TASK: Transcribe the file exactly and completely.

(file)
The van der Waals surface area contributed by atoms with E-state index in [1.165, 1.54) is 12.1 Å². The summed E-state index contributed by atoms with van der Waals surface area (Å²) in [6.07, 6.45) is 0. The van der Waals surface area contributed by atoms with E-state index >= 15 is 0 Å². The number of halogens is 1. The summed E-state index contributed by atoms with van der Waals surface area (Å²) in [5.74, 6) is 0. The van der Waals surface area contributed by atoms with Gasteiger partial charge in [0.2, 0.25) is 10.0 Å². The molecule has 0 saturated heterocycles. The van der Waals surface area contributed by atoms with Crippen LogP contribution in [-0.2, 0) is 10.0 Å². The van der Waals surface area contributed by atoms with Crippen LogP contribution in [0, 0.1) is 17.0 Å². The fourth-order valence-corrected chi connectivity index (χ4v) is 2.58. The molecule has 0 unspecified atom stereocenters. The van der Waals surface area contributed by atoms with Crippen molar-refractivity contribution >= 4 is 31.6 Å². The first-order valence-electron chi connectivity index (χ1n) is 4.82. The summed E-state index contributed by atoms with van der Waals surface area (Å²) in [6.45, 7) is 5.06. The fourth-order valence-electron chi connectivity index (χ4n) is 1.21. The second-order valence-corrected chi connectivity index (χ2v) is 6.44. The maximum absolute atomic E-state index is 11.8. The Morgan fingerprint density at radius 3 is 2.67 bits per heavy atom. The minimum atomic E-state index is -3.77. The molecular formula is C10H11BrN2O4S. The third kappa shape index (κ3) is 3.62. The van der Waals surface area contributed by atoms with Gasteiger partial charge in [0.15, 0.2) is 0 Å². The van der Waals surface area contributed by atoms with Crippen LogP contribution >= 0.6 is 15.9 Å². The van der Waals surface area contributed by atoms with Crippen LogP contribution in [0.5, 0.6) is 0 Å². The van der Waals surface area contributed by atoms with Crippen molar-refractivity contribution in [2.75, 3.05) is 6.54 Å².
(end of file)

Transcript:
The van der Waals surface area contributed by atoms with E-state index in [1.165, 1.54) is 12.1 Å². The summed E-state index contributed by atoms with van der Waals surface area (Å²) in [6.07, 6.45) is 0. The van der Waals surface area contributed by atoms with E-state index >= 15 is 0 Å². The number of halogens is 1. The summed E-state index contributed by atoms with van der Waals surface area (Å²) in [5.74, 6) is 0. The van der Waals surface area contributed by atoms with Gasteiger partial charge in [0.2, 0.25) is 10.0 Å². The molecule has 0 saturated heterocycles. The van der Waals surface area contributed by atoms with Crippen LogP contribution in [-0.2, 0) is 10.0 Å². The van der Waals surface area contributed by atoms with Crippen LogP contribution in [0, 0.1) is 17.0 Å². The fourth-order valence-corrected chi connectivity index (χ4v) is 2.58. The molecule has 0 unspecified atom stereocenters. The van der Waals surface area contributed by atoms with Crippen molar-refractivity contribution >= 4 is 31.6 Å². The first-order valence-electron chi connectivity index (χ1n) is 4.82. The summed E-state index contributed by atoms with van der Waals surface area (Å²) in [6.45, 7) is 5.06. The fourth-order valence-electron chi connectivity index (χ4n) is 1.21. The second-order valence-corrected chi connectivity index (χ2v) is 6.44. The maximum absolute atomic E-state index is 11.8. The Morgan fingerprint density at radius 3 is 2.67 bits per heavy atom. The minimum atomic E-state index is -3.77. The molecular formula is C10H11BrN2O4S. The third kappa shape index (κ3) is 3.62. The van der Waals surface area contributed by atoms with Gasteiger partial charge in [0.15, 0.2) is 0 Å². The van der Waals surface area contributed by atoms with Crippen LogP contribution >= 0.6 is 15.9 Å². The van der Waals surface area contributed by atoms with Crippen LogP contribution in [0.5, 0.6) is 0 Å². The van der Waals surface area contributed by atoms with Crippen molar-refractivity contribution in [2.75, 3.05) is 6.54 Å².